Inside Llewyn Davis
"Inside Llewyn Davis" is the most satisfyingly diabolical cinematic structure that the Coens have ever contrived, and that's just one reason that I suspect it…
What is it about dolls that makes them seem so sinister? Why is it that kids in the movies always seem to share some evil secret with their dolls? And why is it that when you see a doll on a shelf, its eyes seem to move by themselves? I think that when we were kids, we all secretly believed that our dolls were up to something while we were asleep. And the movies can exploit that fear, because most of us are not aware that we carry that secret around as part of the subconscious trauma that makes life so interesting.
"Child's Play" is a cheerfully energetic horror film of the slam-bang school, but slicker and more clever than most, about an evil doll named Charles Lee Ray, or "Chucky." This doll has been possessed by the mind and soul of the Lake Shore Strangler, a Chicago mass murderer who studied voodoo from a black magician. After the strangler is shot by a cop and left for dead in a toy store, he gathers enough energy to utter a voodoo incantation, after which ominous clouds roil in the sky and lightning strikes the store, causing one of the several large explosions in this movie.
Cut to Karen Barclay (Catherine Hicks), a widow who works as a sales clerk at Carson Pirie Scott. Her son wants a new kind of doll he's seen advertised on TV, but she can't afford the $100 price tag, so she buys one cheap from a peddler in the alley. No prizes for guessing which Lake Shore Strangler has possessed this doll.
Once Chucky the doll is home, he stays quiet around the adults but strikes up a friendship with Karen's son, Andy (Alex Vincent). Chucky gets Andy to do favors for him, like carrying him into the living room so he can see the toy-store explosion on the late news. And when the baby-sitter gets nosy, Chucky plants a claw-hammer between her eyebrows and sends her crashing through a window to the ground far below.
Film Note: The claw-hammer scene is a case study of the False Alarm, a basic device in all horror movies of the Mad Slasher sub-genre. Whenever there is a scare, and the scare turns out to amount to nothing, the movie takes a beat and then hits with the real scare.
What's that noise behind the plant stand? Let's creep over and see.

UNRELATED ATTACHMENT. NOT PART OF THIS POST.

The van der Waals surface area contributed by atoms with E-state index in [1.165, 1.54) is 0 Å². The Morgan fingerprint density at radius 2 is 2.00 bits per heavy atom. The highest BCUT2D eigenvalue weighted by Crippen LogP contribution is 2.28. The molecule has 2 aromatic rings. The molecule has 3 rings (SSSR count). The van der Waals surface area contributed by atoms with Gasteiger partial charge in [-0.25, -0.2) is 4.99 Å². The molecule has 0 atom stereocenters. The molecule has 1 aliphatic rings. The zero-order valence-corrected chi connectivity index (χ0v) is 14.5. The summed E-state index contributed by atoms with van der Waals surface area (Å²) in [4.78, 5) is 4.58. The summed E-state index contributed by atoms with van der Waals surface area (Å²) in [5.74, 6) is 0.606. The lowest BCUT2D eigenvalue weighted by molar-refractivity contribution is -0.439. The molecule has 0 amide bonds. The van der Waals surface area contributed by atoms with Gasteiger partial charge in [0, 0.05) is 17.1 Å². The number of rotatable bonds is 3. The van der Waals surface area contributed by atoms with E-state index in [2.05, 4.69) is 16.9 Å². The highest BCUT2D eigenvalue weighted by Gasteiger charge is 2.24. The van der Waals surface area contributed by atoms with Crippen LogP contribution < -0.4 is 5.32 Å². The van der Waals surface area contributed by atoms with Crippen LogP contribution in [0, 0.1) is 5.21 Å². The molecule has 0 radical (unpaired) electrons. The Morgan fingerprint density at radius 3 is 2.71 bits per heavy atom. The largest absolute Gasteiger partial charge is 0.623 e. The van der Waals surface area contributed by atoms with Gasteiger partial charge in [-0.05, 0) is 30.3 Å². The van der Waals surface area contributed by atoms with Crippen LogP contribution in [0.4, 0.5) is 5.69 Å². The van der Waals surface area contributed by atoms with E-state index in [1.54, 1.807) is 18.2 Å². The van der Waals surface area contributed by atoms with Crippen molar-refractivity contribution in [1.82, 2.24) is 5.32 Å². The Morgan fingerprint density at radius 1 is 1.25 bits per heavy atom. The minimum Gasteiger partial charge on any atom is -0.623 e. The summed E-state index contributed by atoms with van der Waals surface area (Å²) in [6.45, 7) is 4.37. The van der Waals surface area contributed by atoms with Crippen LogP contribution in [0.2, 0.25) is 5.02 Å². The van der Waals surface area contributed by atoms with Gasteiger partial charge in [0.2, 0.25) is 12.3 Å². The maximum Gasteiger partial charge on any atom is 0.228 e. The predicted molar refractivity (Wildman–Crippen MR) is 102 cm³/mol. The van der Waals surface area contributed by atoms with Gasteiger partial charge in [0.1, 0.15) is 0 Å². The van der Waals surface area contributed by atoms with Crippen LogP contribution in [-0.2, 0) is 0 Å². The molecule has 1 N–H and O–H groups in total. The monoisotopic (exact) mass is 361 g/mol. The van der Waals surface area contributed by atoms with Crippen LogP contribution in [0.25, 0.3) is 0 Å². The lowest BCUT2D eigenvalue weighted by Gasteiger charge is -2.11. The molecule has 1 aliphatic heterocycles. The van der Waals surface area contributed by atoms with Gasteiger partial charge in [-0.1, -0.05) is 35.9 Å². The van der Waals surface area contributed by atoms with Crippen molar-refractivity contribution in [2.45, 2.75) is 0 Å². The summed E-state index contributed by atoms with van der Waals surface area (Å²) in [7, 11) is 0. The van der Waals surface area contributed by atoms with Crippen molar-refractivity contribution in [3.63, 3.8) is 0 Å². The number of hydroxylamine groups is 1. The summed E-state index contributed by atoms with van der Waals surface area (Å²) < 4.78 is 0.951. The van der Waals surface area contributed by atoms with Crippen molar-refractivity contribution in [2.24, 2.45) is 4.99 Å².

Gently. . . . Ah, nothing there! Relief. And then comes the Whammo! Moment.
The next time you see one of these movies, wait for the False Alarm, and then start the countdown at the exact moment you hear the sigh of relief. The Whammo! Moment usually comes on the count of four.
"Child's Play" is better than the average False Alarm movie because it is well made, contains effective performances, and has succeeded in creating a truly malevolent doll. Chucky is one mean SOB.
The movie also has an intriguing plot device, which is that nobody, of course, will believe that the doll is alive. Little Andy tries to tell them, but they won't believe him. Then his mom realizes that Chucky is moving and talking, even though his batteries were not included. They won't believe her.
After the police detective (Chris Sarandon) is nearly strangled by the little demon, who wrecks his squad car, the cop finally believes that Chucky is for real. (Curiously, in the next scene, the cop meets with the mom but doesn't even mention what has just happened to him; in a movie like this, it takes a lot to hold your attention.) Second Film Note: The movie ends with superb demonstrations of two other conventions in all Mad Slasher movies. The first is that once you kill the monster, he is never really dead. He looks dead, he's burned to a crisp and riddled with bullet holes, but then at a moment of peace and quiet we get another Whammo! Moment, and the god-awful thing is still alive. The second convention of these movies is that the door is always left open for a sequel. "Child's Play" handles that with an ironic touch. The movie's last shot is of an open door.
Gerardo Valero sees the potential for a good remake in "Escape from New York."
The first in a monthly series of video essays about unloved films, Scout Tafoya's video essay is an appreciation of "...
Erik Childress looks at the first awards of the season and their possible impact on the Oscar race.
Omer Mozaffar reflects on "12 Years a Slave."